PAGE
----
Europe’s automobile industry – as represented by ACEA – has said it is open to higher CO2 reduction targets for cars in 2030, provided that they are directly linked to binding commitments from member states to roll out the required charging points and hydrogen stations.

CEOs of Europe’s leading car makers agreed this during a recent Board meeting of the European Automobile Manufacturers’ Association (ACEA).

In essence, ACEA is calling for the upcoming review of the CO2 Regulation for passenger cars and vans to be based on strict EU-wide infrastructure deployment objectives – set as part of the revision of the Alternative Fuels Infrastructure law (AFID).

“Our industry’s huge investments in alternatively-powered vehicles are paying off. Indeed, last year nearly one in 10 cars registered in the EU was electrically chargeable. But this trend can only be sustained if governments start making matching investments in infrastructure,” stressed ACEA President and CEO of BMW, Oliver Zipse. “That is why any new 2030 CO2 targets for cars must be conditional on a corresponding infrastructure ramp-up.”

ACEA said this means that there should be a link between the CO2 target on the one hand, and binding and enforceable national targets for charging points and refuelling stations on the other.

Zipse added: “We need to utilise all available drivetrain technologies to reduce the carbon footprint of our vehicle fleet. For the uptake of electric vehicles, a simple logic applies: the number of charging points and hydrogen stations that EU member states actually commit to deploy under AFID will determine what is a realistic CO2 target for 2030.”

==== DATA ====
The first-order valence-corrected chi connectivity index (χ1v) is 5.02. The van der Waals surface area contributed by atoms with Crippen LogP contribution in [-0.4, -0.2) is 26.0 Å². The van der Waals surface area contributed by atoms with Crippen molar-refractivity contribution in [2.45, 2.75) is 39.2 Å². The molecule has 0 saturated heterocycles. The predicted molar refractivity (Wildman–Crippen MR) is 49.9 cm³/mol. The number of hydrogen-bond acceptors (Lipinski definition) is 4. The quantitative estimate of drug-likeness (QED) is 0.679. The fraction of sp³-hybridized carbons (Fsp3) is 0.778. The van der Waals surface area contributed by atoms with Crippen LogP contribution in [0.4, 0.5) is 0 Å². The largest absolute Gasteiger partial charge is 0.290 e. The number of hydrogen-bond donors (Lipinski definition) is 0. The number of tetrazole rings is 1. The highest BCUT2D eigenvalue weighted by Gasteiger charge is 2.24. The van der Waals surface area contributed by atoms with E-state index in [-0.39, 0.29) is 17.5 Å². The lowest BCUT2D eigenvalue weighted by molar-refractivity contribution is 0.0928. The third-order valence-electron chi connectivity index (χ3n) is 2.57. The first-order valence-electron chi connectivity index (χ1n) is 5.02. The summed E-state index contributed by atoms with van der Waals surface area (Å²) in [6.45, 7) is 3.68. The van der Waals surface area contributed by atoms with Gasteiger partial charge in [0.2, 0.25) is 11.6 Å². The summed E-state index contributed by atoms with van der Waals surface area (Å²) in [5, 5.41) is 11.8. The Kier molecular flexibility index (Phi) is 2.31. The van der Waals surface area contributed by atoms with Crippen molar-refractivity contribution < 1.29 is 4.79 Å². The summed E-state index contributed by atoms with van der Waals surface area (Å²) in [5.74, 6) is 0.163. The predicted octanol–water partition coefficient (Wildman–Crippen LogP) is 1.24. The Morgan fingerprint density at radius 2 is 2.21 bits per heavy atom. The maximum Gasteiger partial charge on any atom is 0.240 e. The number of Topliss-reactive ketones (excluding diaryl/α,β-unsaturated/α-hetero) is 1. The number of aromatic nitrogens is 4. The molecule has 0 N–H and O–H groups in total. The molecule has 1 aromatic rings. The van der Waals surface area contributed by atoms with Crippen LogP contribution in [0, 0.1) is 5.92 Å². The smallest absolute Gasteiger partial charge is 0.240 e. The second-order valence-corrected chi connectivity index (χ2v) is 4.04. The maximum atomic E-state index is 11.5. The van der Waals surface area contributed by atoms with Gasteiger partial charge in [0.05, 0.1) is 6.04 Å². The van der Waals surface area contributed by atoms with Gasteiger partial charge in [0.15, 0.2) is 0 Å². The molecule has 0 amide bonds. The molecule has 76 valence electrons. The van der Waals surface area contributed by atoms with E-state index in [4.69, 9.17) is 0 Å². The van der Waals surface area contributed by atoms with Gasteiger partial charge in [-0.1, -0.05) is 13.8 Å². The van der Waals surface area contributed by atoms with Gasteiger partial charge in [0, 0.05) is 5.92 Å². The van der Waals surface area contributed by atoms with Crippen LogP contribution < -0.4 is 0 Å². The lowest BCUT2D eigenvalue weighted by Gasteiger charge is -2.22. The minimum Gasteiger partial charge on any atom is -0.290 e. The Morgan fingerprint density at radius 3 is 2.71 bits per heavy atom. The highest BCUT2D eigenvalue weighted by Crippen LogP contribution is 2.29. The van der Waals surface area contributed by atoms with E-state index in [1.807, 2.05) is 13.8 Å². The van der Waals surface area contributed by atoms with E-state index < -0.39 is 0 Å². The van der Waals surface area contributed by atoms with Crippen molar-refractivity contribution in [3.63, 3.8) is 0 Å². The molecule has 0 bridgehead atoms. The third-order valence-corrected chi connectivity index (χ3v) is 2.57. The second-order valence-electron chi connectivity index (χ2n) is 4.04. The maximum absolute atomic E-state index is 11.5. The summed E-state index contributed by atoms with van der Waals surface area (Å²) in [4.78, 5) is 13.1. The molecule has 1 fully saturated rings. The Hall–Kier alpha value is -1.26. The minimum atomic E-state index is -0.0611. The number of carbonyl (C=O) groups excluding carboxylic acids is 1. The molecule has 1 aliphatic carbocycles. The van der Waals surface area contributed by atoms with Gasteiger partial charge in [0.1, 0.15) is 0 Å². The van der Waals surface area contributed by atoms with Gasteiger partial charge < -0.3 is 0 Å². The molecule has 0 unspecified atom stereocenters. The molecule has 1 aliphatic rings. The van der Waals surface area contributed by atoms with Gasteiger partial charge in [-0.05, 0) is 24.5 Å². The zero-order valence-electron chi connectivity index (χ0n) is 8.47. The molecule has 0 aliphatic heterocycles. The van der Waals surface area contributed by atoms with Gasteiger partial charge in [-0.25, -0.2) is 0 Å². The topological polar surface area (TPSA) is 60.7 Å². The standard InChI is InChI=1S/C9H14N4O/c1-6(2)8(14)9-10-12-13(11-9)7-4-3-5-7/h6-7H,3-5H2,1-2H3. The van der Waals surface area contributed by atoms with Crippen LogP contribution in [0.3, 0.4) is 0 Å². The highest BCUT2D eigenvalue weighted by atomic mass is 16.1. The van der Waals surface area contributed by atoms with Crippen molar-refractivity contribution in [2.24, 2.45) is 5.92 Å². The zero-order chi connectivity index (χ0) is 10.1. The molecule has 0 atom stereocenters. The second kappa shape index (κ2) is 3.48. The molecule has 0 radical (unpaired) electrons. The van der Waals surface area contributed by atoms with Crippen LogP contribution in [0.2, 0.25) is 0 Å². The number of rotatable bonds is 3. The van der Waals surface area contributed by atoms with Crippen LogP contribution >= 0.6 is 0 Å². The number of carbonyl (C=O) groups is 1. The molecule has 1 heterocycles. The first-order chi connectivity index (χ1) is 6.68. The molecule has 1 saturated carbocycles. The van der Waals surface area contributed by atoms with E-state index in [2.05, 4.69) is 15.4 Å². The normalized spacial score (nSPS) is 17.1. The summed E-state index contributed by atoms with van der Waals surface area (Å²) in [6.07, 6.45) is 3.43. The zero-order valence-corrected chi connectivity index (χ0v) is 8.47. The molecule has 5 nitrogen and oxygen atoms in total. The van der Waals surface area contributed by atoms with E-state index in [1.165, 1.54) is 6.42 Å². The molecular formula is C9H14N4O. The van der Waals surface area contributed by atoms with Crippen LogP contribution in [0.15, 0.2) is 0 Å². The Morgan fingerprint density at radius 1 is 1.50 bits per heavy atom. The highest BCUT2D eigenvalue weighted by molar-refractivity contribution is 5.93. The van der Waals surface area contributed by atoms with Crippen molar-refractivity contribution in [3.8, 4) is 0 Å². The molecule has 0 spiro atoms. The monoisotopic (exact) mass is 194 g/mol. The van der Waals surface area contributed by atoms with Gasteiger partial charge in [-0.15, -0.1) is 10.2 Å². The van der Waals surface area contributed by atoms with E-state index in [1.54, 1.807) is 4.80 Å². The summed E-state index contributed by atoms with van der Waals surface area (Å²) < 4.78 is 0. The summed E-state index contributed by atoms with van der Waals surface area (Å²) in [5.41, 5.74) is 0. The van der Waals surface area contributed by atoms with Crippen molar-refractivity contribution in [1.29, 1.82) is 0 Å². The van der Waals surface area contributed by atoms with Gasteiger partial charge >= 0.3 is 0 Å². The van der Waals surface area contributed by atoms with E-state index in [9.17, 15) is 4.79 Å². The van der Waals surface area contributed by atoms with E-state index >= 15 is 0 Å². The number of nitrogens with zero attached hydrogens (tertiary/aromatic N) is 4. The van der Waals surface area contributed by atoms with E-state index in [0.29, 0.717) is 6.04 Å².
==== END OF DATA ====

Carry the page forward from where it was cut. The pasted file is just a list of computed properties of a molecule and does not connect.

In addition, EU member states should implement a legal framework for the rapid rollout of private charging infrastructure at home and in workplaces.

“Carmakers remain fully committed to carbon-neutral mobility and we are bringing the required technology to the market at a very high pace,” said Zipse. “But this cannot be a one-sided obligation. Success of the overarching goal of lowering the CO2 emissions of the transport sector depends fundamentally on having the right infrastructure. We count on the Commission to make the necessary link between industry targets and those of EU member states.”

ACEA maintains that at least three million public charging points for cars will be needed to meet the 2030 CO2 target of -37.5% agreed in 2019. Today there are only some 225,000 in operation in the EU, it says.